The fact that the electronic system of commerce is for commercial use, its new completion will take place in relation to the emergence of the formation of centrality.
There are two things:
- Should commerce remain two, with the city marked by a simple periphery?
- If not, or larger n more with less attenuation, a trip should be taken very closely.
Commercial infrastructures are currently governed by a general order with a certain division of labor between the two. This scheme elaborates on scenarios with malleable effects.
Valid on a dual-use study used against backlog in geography country. The backlog caused by the decline in university: priority over economy of scale and students.
Population and thus are more concentrated in metropolises. But they are undergoing a spatial transition from the dispersal of a particular population or activity.
The spread initially takes the form of housing decentralization. This is the well-known phenomenon of suburbanization with varying configurations.
In the United States, greater space availability and lower transportation costs favor the relocation of the upper strata to the outskirts of central cities.
In Europe, suburbanization mainly concerned the lower classes, the average and the poor.
In both cases, the spatial configuration results from a balance between the benefits of distance from the center (low land prices, amenities) and the cost of commuting. Employment is assumed to remain at the centre.
Thus, we move from an initial urban configuration where everything is in the center to a spatial configuration characterized by a center-periphery structure.
Second, diffusion extends to activities. Moving to the outskirts of towns provides service activities for individuals who are closer to them or who consume land such as large commercial areas.
Finally, in the third step, the problem of the formation of secondary centers, even the formation of centers competing with the first center, and the transformation of the spatial structure of the city are put forward.
This transformation is marked by the fact that business services are growing more strongly in the suburbs than in the city centres.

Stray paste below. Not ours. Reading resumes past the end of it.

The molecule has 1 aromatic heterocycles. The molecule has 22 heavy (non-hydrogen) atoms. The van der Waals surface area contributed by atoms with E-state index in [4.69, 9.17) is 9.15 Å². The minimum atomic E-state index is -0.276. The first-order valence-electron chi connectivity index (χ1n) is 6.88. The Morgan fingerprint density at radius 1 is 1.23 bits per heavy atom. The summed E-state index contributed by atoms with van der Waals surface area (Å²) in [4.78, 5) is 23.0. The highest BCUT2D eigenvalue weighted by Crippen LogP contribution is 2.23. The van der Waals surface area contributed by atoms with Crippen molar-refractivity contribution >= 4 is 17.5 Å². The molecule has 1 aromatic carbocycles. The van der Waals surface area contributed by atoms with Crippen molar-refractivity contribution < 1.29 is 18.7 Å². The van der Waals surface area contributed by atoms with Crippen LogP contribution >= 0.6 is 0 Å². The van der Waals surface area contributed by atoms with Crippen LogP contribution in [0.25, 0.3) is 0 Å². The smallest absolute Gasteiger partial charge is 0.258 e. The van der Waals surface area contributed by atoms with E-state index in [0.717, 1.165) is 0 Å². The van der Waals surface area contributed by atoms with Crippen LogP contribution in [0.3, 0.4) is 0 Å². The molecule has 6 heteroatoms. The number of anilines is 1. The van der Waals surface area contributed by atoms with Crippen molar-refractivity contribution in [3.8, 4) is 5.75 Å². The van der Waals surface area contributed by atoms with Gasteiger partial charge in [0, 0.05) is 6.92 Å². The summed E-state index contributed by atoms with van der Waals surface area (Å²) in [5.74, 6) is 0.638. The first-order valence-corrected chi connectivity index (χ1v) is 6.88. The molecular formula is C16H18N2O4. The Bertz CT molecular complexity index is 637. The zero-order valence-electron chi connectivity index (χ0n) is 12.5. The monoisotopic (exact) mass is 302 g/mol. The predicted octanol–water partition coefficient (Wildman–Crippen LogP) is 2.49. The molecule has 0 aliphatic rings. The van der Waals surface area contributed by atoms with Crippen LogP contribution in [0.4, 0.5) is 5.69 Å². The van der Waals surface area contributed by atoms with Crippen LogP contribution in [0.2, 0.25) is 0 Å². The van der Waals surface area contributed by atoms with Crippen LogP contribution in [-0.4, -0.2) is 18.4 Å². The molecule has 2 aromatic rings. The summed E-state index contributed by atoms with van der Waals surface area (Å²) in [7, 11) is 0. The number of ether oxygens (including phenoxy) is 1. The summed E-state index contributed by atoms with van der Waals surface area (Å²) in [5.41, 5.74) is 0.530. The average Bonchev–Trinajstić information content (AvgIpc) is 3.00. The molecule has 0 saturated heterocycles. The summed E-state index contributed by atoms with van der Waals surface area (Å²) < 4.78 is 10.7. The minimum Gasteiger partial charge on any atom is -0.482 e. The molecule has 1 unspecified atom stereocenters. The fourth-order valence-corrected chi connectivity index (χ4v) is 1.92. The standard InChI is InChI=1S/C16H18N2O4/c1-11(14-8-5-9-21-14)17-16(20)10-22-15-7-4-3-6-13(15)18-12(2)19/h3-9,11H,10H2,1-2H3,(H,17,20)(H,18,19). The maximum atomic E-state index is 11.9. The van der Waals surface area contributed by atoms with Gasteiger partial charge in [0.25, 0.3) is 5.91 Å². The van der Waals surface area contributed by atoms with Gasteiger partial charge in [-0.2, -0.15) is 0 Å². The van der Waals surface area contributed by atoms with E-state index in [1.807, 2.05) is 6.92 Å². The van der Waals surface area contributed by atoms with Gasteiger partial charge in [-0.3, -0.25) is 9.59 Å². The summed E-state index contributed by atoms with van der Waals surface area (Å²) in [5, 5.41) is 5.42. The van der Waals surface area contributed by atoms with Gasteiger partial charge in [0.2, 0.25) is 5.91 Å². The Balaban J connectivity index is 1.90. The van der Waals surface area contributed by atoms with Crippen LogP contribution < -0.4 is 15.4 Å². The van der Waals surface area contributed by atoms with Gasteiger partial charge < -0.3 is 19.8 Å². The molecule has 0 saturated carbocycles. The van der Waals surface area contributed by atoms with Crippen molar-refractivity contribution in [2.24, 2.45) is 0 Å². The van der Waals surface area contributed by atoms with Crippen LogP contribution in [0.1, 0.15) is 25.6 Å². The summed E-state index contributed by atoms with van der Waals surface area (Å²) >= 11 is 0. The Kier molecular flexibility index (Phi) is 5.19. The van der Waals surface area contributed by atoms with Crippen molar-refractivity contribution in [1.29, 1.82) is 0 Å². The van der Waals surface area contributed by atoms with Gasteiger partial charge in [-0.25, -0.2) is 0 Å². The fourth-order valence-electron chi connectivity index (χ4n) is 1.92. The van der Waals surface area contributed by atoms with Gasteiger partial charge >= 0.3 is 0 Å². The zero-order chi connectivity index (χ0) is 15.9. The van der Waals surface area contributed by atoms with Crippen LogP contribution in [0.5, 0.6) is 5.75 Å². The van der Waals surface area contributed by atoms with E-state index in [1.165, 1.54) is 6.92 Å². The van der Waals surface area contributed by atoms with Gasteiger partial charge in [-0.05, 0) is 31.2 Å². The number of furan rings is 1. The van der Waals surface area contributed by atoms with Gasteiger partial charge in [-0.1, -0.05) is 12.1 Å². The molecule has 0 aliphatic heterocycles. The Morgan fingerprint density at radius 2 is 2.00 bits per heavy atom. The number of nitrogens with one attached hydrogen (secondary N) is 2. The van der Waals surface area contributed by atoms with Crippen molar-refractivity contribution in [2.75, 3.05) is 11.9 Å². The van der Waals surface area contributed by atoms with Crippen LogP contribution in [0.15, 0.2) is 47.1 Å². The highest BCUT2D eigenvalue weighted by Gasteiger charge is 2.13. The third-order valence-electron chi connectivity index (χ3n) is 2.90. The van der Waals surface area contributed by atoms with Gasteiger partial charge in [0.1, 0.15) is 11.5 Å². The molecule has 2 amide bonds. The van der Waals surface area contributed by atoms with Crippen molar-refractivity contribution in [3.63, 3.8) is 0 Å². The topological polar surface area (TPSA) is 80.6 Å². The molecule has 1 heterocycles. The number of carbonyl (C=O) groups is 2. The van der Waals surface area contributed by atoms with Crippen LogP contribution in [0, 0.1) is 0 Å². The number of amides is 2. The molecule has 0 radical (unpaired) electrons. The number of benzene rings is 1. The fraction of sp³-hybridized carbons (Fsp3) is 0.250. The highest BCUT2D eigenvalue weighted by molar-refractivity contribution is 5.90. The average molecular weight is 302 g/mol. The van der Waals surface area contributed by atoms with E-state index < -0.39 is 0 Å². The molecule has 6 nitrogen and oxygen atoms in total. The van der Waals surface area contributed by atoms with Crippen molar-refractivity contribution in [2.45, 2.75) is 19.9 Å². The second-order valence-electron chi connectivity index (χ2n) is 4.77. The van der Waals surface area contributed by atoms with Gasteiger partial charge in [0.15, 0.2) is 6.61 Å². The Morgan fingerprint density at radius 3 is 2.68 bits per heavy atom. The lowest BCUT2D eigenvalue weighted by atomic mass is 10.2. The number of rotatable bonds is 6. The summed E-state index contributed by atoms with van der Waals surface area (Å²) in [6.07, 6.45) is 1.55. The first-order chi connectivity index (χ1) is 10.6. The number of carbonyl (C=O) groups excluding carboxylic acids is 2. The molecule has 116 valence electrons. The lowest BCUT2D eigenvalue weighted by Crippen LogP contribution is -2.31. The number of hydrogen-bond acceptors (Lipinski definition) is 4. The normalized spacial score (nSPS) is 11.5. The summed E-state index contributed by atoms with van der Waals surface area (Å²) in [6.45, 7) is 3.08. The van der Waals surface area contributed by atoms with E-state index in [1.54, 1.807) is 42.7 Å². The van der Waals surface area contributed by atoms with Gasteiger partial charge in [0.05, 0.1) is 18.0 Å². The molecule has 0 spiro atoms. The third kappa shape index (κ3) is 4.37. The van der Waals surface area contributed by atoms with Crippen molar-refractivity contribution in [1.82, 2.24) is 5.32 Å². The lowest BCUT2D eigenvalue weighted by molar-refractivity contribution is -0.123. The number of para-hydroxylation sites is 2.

The observed transformation is even more important in that there are superior services subject to decentralization in the suburbs. Urban centrality is then questioned.
At the theoretical level, research has advanced significantly, moving from the single-centre schema that structured the urban economy in its infancy to the polycentric schemas.
Current Spatial Patterns of Business Activities
The urban location of commercial activities is a component of these urban patterns, particularly through its role in the problem of urban centrality.
This location is closely linked to different forms of distribution of goods and services, which can be grouped into four main spatial forms:
- Online Sales. Orders are placed by mail or phone from the recipient's home. The trading is centralized at the company's headquarters and is met with distribution logistics to the buyer's home.
However, as we mentioned earlier, most mail order companies have also developed stores or pickup points.
- Agency structure. A company distributes its products or services through a distributed structure of customer touchpoints. This is the model of service companies. (banks, post offices, travel agencies, specialty products, etc.).
This structure can be supported with mobile. Sales and distribution express a close relationship here. The agency structure is even more important as the frequency of services is high and competition is strong.
- Mass distribution in the environment. It is structured by generalist or specialist hypermarkets, with specialized stores infused shopping malls.
The principle is functional centrality that results in a peripheral location for land availability reasons. This form of distribution increasingly attracts specialized enterprises that were previously in contact with the population or located in the center of cities.
- Local shops and specialty shops.
The former has evolved through locations that serve as backup or serve customers who cannot travel, while some of the operations now go through mass distribution in the slums.